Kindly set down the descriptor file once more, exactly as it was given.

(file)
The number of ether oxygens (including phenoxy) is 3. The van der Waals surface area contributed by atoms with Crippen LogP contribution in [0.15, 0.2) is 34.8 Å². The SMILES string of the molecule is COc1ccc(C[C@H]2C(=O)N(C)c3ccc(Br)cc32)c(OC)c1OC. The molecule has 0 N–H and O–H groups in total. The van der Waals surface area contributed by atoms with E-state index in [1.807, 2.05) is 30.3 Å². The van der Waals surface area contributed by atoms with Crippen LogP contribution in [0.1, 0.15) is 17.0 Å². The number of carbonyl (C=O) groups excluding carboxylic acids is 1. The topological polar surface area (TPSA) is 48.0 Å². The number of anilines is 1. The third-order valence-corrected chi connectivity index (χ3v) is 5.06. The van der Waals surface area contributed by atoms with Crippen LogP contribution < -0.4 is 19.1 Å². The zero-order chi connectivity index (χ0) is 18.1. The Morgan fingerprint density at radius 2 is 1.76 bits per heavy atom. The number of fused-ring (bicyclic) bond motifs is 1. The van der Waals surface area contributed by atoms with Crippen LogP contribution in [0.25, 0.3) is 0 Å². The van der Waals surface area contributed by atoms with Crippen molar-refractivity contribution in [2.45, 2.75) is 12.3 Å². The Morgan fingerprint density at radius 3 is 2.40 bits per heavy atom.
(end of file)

The number of ether oxygens (including phenoxy) is 3. The van der Waals surface area contributed by atoms with Crippen LogP contribution in [0.15, 0.2) is 34.8 Å². The SMILES string of the molecule is COc1ccc(C[C@H]2C(=O)N(C)c3ccc(Br)cc32)c(OC)c1OC. The molecule has 0 N–H and O–H groups in total. The van der Waals surface area contributed by atoms with E-state index in [1.807, 2.05) is 30.3 Å². The van der Waals surface area contributed by atoms with Crippen LogP contribution in [0.1, 0.15) is 17.0 Å². The number of carbonyl (C=O) groups excluding carboxylic acids is 1. The topological polar surface area (TPSA) is 48.0 Å². The number of anilines is 1. The third-order valence-corrected chi connectivity index (χ3v) is 5.06. The van der Waals surface area contributed by atoms with Crippen LogP contribution < -0.4 is 19.1 Å². The zero-order chi connectivity index (χ0) is 18.1. The Morgan fingerprint density at radius 2 is 1.76 bits per heavy atom. The number of fused-ring (bicyclic) bond motifs is 1. The van der Waals surface area contributed by atoms with Crippen LogP contribution in [0.25, 0.3) is 0 Å². The van der Waals surface area contributed by atoms with Crippen molar-refractivity contribution in [2.45, 2.75) is 12.3 Å². The Morgan fingerprint density at radius 3 is 2.40 bits per heavy atom.